The author meant really to com- fluence of the Holy Spirit, he conplain of “ those who attribute every siders “ calculated to sap every moral meritorious action to the operation quality;"-in short, there is nothing of Divine influence;" but, in order too severe to be said of it. One to render the holders of this doctrine thing, however, is abundantly clear, the more obnoxious, he introduces that Dr. Maltby can never in conthe words, “every action,” and “un- science become an English prelate, controulable.” Now a man of Dr. as the newspapers affect to report, Maltby's reading and information since his whole volume is opposed must know, first, that the divines to the declarations of the Consecrawhom he censures do not attribute tion Service, in which he would be "every action," as distinguished from required to take a solemn part. That what he calls “ every meritorious ac
service is constructed throughout. tion,” to the operation of Divine in- upon the very principles exploded by fluence ; for they expressly teach him, especially in reference to “the that God is not, and cannot be, the operation of Divine influence.” He author of any sinful action : and, would be constrained mentally to secondly, that with regard to those interpolate almost every sentence, actions which they do attribute, and after the following fashion : Mos justly, to Divine influence, though merciful Father, we beseech thee to they do not arrogantly call them send down upon this thy servant thy “meritorious," they use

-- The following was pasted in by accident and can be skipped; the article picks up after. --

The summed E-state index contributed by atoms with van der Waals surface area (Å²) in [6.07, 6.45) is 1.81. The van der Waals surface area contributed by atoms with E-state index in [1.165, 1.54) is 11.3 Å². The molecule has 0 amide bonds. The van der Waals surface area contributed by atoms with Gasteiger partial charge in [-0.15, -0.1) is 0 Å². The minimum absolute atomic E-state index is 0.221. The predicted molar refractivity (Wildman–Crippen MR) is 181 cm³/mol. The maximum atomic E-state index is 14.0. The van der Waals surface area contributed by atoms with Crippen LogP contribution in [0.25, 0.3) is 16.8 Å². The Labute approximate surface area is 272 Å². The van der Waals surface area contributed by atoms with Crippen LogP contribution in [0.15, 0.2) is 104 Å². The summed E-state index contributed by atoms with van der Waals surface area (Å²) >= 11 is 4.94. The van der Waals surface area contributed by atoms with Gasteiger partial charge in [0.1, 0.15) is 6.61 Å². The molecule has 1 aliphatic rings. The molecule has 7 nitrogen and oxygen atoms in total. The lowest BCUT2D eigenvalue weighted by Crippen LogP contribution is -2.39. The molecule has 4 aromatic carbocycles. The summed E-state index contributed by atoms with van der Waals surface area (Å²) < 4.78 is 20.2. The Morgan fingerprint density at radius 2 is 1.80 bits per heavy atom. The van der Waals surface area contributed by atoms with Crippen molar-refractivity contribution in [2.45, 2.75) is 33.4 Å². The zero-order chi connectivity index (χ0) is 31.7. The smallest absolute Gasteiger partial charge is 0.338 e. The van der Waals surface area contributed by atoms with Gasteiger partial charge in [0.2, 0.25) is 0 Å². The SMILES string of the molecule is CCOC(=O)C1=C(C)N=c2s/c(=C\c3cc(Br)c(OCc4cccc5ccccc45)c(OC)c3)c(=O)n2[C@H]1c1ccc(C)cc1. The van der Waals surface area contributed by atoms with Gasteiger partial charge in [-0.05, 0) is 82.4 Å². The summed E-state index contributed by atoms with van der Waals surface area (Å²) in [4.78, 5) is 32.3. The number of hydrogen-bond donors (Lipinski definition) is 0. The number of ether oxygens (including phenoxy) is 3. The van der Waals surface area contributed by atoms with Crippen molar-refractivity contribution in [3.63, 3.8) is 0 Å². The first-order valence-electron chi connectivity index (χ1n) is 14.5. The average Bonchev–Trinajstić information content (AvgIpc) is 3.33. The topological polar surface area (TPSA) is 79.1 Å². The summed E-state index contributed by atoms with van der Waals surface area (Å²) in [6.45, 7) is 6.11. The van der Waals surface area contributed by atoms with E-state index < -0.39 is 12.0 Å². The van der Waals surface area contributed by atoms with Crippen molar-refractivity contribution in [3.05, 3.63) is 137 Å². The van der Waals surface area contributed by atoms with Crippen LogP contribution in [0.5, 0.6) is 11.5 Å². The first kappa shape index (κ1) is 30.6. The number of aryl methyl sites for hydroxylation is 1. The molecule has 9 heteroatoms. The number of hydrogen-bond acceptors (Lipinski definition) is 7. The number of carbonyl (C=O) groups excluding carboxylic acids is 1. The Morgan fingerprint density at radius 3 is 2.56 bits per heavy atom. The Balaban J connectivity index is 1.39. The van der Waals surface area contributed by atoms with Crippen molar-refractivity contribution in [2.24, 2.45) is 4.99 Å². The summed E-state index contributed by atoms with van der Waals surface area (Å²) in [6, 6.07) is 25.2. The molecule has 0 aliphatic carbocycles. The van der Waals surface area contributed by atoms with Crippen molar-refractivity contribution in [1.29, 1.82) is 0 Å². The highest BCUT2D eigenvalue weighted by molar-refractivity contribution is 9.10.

heavenly blessing [that is, may he epithet as “uncontroulable ;" for, on make himself worthy of it]; and so the contrary, they constantly teach endue him with thy Holy Spirit that God " makes his people willing [forgive the involuntary use of fanain the day of his power;" and they tical words, calculated to sap the root believe what they assert in our Ar- of every moral quality], that he, ticle, that he "gives the will, and preaching thy word (that is, eighteen works with us when we have the books of it out of sixty-six, and these will.” Divested, therefore, of this only partially, for the sake of their not very correctly or charitably in- moral precepts, discreetly omitting all terjected surplusage, the complaint matters of antiquated doctrine], may comes simply to this : That certain be earnest to reprove, beseech, and teachers attribute